Vianna was diagnosed with multiple sclerosis in 2006. While devastated, it was the news the mum-of-three needed to end her marriage and create a new life for herself.
To say I was nervous heading to my date with JJ would be an understatement. But I found myself enjoying this tall, gentlemanly guy’s company, and our conversation… Until it turned to Jacqueline du Pre, the world famous cellist.
Over our dinner, JJ proceeded to tell me how she’d died from Multiple Sclerosis at just 42. I felt instant panic. How would I tell him that I had MS myself?
I’d been diagnosed with MS in 2006, when I was 33. Initially, I brushed off the pins and needles as nothing, as just exhaustion from being a midwife on permanent night duty, with three kids. Feeling like a zombie was my normal. But the tingling didn’t go away, so I headed to the doctor.
When I was told I had MS, I felt a mixture of emotions. I was actually relieved to have a diagnosis but devastated and angry I had this unwanted disease. I only had a very basic understanding of MS, but I knew that it was unpredictable. I cried, uncertain what the future would hold. Why me? I screamed silently.
As soon as I left the doctor’s office, I rang my mum. She couldn’t believe it; we were both shocked. I think we envisioned the worst: wheelchairs and a life cut short. It seemed all doom and gloom. I wondered, could I still be a good mother?
I'm a big believer in being upfront with your children, so I sat them down and explained. Their understanding and resilience to this day still amazes me.
Even before I told him, my then-husband was unsupportive and a compulsive gambler. Our marriage was stressful and turbulent. Like many women before me, I thought if I loved and supported him enough we could fix it. But once I had my diagnosis I realised that I needed all my strength to fix myself. For my own health and for my children, I knew it was time to end the marriage.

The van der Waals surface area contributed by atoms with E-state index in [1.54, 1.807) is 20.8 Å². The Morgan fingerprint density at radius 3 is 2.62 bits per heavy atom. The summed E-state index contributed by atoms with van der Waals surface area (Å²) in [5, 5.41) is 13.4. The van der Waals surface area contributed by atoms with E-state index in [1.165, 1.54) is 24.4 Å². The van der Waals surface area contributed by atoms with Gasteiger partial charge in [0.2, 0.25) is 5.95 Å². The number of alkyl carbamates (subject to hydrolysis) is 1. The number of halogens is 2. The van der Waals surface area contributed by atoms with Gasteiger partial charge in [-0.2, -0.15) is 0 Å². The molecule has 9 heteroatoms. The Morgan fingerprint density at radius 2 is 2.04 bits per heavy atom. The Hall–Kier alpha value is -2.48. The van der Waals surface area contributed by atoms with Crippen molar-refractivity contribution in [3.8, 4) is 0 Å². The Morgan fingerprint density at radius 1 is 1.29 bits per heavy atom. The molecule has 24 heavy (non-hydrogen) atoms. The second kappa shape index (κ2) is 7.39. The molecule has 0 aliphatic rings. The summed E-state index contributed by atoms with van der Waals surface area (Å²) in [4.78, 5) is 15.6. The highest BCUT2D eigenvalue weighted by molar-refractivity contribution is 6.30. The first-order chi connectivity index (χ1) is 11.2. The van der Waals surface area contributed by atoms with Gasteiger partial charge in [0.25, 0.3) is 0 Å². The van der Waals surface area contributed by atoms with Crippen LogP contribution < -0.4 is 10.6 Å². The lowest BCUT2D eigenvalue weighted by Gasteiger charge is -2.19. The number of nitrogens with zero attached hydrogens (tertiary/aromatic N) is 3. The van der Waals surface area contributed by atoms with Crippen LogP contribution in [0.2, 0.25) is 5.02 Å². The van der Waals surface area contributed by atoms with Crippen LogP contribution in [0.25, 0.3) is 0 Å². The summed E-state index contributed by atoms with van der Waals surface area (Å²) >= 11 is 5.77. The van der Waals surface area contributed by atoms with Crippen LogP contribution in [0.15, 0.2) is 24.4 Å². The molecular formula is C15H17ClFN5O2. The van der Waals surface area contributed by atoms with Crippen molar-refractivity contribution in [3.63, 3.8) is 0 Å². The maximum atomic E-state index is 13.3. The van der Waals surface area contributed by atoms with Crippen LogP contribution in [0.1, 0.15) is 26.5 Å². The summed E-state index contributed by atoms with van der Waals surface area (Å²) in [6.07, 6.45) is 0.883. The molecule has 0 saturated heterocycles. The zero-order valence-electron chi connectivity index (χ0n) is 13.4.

Being a shift-working single mother with MS was a challenge, to say the least, but I had to stay strong for my kids. And as it turned out, the load was lightened when the stress of a difficult marriage was gone - I like to say that getting divorced was the most beneficial lifestyle change I made!
When my sister, Rochelle, started badgering me to start dating again, I wasn’t sure. I was on the wrong side of 35, I had 3 children and I had MS. Would I find someone who was willing to take on all that baggage? Then they introduced me to JJ.
After the Jacqueline du Pre conversation, I knew I had to tell him about my MS, and I did on our very next date. Like most people, he couldn't believe I had MS. My MS symptoms were mostly hidden. He was understanding and accepting.
Now JJ and I have had a son, who’s three. When you love someone, the right someone, you are willing to risk your health to have a baby - I knew I’d have an increased risk of a postpartum relapse after giving birth, and sadly I did. It was a cruel blow but our love for each other and our little boy saw us through.
These days, my MS is stable - in the MS world it means a lot. My life looks different now. The good side? I have so much love and support. My family is so much closer. But yes, there is some permanent damage; I used to love working out, now I'm lucky if I can walk a kilometre. My right leg fatigues very quickly and I end up having to drag it along.
I used to have greater control over bodily functions, even after three children; MS has reduced that. Worst of all, I loved to feel the softness of my children's faces, and now MS has taken that away. And I can't chase after my energetic 3-year-old, which scares me. So I do grieve the loss of my pre-MS body, but I don't dwell on it. There are children to be raised, a husband to share my life with and a career to continue. I prefer to give my love and energy to those things.
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